By Clair Goodwin
The Joplin Globe
Myrtle Beach, S.C., is one of my favorite vacation spots.
It has golf courses everywhere.
By my estimation there are around 150 within a few miles to the north, south and west. Most of them are high quality layouts capable of giving the average player all the challenges and enjoyment that he wants.
The Grand Strand was built, or so I was told, because golfers flooded into the region by the thousands for the great weather (usually) in the spring and fall and the excellence of the golf courses. Entertainment venues then followed the masses. Today, Myrtle Beach is a vacation mecca, with enough high spots to appease the appetite of just about any golfer.
We have a story the could be similar to that of Myrtle Beach in our own backyard: Branson.
Unlike Myrtle, though, Branson was built on family entertainment. Big-time golf has been a secondary venue until recently. Now it has become a boom.
I have several favorite courses in Myrtle Beach: Arrowhead, Blackmoor, Grand Dunes, Thistle, Pearl, Arnold Palmer’s Myrtle Beach National King’s North, Waterway Hills and Indigo Creek to name a few. A few miles up the road, in North Carolina, are Lion’s Paw, Panther’s Run, Tiger’s Eye and a new, sister course under construction.
My brother-in-law Steve, nephew Stephen and a handful of their friends in Kansas City began our nearly annual sojourn to South Carolina about 12 years ago. Steve and Stephen have made the trip at least 10 times. I’ve been with them on eight or nine occasions.
Every trip we return to two or three of our favorites and then add five or six new courses. By the way, we play 36 holes a day, one course in the morning and a second in the afternoon. It is exhausting, but fun. This is marathon rather than quality golf, at least for me, and my scores gradually go up as the week progresses and my strength ebbs and my swing deteriorates.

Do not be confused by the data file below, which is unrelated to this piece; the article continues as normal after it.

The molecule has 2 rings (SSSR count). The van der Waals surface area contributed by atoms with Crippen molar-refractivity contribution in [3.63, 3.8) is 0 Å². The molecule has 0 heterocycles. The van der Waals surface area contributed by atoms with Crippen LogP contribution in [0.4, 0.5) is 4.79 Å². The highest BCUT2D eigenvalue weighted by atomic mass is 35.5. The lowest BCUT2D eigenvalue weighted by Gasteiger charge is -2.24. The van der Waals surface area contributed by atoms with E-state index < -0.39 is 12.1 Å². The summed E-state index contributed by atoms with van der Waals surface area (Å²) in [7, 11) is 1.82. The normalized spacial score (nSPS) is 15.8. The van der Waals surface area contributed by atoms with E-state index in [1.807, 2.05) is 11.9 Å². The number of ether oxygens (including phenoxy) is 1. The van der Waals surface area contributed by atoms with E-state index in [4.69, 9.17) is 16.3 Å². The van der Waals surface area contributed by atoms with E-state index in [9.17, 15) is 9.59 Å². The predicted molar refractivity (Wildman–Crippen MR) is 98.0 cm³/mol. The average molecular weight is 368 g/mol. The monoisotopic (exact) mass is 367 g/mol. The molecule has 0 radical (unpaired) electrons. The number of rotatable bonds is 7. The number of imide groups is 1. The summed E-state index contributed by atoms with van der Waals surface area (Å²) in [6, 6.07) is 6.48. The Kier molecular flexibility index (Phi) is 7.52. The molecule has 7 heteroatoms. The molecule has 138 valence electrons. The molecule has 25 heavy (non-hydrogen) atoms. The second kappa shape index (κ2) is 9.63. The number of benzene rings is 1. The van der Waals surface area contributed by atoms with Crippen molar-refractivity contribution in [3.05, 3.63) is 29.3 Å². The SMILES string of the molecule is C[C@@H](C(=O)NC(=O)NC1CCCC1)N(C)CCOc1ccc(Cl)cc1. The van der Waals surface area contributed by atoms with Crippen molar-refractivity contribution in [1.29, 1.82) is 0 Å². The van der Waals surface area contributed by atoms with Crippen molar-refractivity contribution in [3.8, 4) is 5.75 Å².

But the point of this column is not just Myrtle Beach and golfing venues available there, but how such growth can occur quickly given the right economic conditions and enough golf courses.
In my estimation, Branson appears well on its way to becoming Myrtle Beach Midwest and, perhaps, one day may even surpass that coastal community as the foremost golf destination.
Certainly, Branson has plenty of quality courses: Branson Creek (ranked No. 1 in the state by a national golf magazine), the new and difficult Payne Stewart club, fun and challenging Murder Rock, Ledgestone and the granddaddy of the golf community layouts, Point Royale. I must not overlook the short and thoroughly entertaining Thousand Hills.
An additional ingredient are the celebrities one might see on the first tee at any of the courses or, if one is lucky, get invited to play along with. Passion for golf can be a social leveler.
Given the interest being shown by golfers in Branson as a vacation destination, I predict that we are seeing only the beginning of the golf explosion there. For instance, I have been told that one developer has purchased enough land in the gorgeous Ozark hills to build at least six courses. That sort of investment doesn’t come without a long-term vision of something big happening in the future.
By the way, Steve, Stephen, our buddies and I are already planning another trip to Myrtle Beach next fall. But not surprisingly, we also are looking at a golfing vacation in the spring to Branson.
Hall of Fame
The Columbia Golf Foundation will hold a Hall of Fame banquet on Thursday, Nov. 8, at the Peachtree Banquet Center in Columbia. Inductees are Dee Sanders, Bob Martin, Rick Gray and Claudia Bess.
Serving as master of ceremonies will be Jon Sundvold. Keynote speaker will be Rick Grayson, PGA pro at Springfield’s golf learning center, an avid supporter of junior golf and one of Golf magazine’s Top 100 teachers.
Information about tickets for the function is available online.